This monumental, exquisitely rendered composition is among the most significant extant cartoons (full-scale drawings) by Domenichino. It was a preparatory design for the central portion of his fresco of the Martyrdom of Saint Cecilia, painted on the left wall of the Polet chapel at San Luigi dei Francesi, the French church of Rome.
Domenichino received the contract for the frescoes on February 16, 1612, from Pierre Polet (died in Rome in 1613), a prelate from the diocese of Noyon who was dedicated to the cult of Saint Cecilia. In 1599, he had attended the exhumation of her relics from a casket underneath the high altar of her titular church at Santa Cecilia in Trastevere in Rome. According to Jacobus de Voragine's Golden Legend, Cecilia (2nd or 3rd century A.D., Rome), a virtuous virgin matron was to be burned in a boiling bath, "but she remained in the bath as in a cool place, nor felt so much as a drop of sweat." She then suffered three decapitating blows of the sword that did not sever her head, and since a fourth blow was prohibited by Roman law, she lived on for three more days, during which she gave all her possessions to the poor. On her last day, Saint Cecilia entrusted to Pope Urban all the Christians that she had converted and beckoned him to consecrate her house as a church. Domenichino's final work alludes to this part of the story, and, here, the moribund Cecilia is seen at center, attended by a maid servant, a bearded man, and a child at right.
Domenichino holds a pivotal place in the development of Baroque Classicism in Rome, and his frescoes in the Polet chapel at San Luigi dei Francesi are amongst the principal examples of that style.
Since this is the most important Italian Baroque drawing in the United States, the following, more indepth observations may be added.
This is the only large cartoon (full-scale drawing) for a major work by an important Renaissance or Baroque artist in this country. Two cartoon fragments by Domenichino, for the left and right sides of the composition of the Martyrdom of Saint Cecilia, are preserved in the Musée du Louvre, Département des arts graphiques inv. nos. 9080 and 9081 (Paris). They too have pricked outlines for the transfer of the design and are drawn in a similar technique and medium on a surface comprised of multiple sheets of paper joined together. The drawing surface of the Metropolitan Museum's cartoon is comprised of fourteen large sheets of paper, which was originally of a blue-gray hue like many other drawings of this time. As is typical of Renaissance and Baroque artistic practice, the sheets of paper of the cartoon were glued together (probably with flour paste), with overlapping seams. This was done in the artist's studio, by the artist himself or by a studio assistant. Domenichino's cartoon is drawn very carefully in charcoal with white chalk hightlighting, but the handling is very broad in many passages and many pentimenti are evident. The strokes of charcoal in important passages of the design are rubbed together to create effects of sfumato, but many other passages of parallel hatching and outlines were left untouched by the artist. The technique of drawing cartoons is often very bold, because such drawings are meant to be seen from a far viewing distance. The outlines of the cartoon were pricked for the transfer of the design, but in this case this was probably to transfer the design to a "substitute cartoon," which was the object actually used on the moist fresco surface itself. This technique of the "substitute cartoon" saved the valuable carefully executed drawing from destruction in the working process. Once Domenichino's beautifully drawn cartoon served its purpose in the artist's studio, it was preserved as a collector's item: it was cut in the shape of an oval, lined with canvas, and was mounted on a stretcher like a picture for display before 1705 or 1706. The cartoon's frame dates to the eighteenth century.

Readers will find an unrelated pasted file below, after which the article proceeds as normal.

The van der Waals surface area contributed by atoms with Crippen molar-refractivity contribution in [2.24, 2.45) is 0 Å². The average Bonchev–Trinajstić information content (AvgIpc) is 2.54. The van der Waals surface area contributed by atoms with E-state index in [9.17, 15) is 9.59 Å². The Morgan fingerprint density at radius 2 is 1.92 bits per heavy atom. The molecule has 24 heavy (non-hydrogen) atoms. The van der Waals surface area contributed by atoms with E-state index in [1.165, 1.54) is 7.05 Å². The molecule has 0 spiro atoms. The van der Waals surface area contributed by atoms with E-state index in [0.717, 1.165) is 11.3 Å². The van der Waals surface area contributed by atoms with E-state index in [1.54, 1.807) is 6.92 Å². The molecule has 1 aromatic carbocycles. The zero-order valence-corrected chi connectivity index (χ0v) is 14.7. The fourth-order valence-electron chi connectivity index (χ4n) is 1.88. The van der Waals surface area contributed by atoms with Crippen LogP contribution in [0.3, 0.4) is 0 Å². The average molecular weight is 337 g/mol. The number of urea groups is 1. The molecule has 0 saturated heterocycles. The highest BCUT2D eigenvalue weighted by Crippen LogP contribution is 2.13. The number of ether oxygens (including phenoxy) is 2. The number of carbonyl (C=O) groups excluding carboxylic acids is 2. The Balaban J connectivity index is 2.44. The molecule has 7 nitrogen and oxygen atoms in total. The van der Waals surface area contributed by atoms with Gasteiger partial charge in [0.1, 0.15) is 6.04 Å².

Domenichino has focused attention on the drama of Saint Cecilia's suffering, her faith and her spirituality at the moment of death. Her idealized beauty, expression, and corporeal grace of pose are meant to convey the transcendental beauty of her Christian virtue. The viewer's reaction to this scene of the saint's noble suffering and unwavering faith was critically important to the artist's thinking in developing the composition. The figures at right participate as witnesses to the scene. The gestures of these secondary figures at right play out the reactions of empathy and contemplation the artist expected from the viewers seeing the composition: the devout practioners attending church.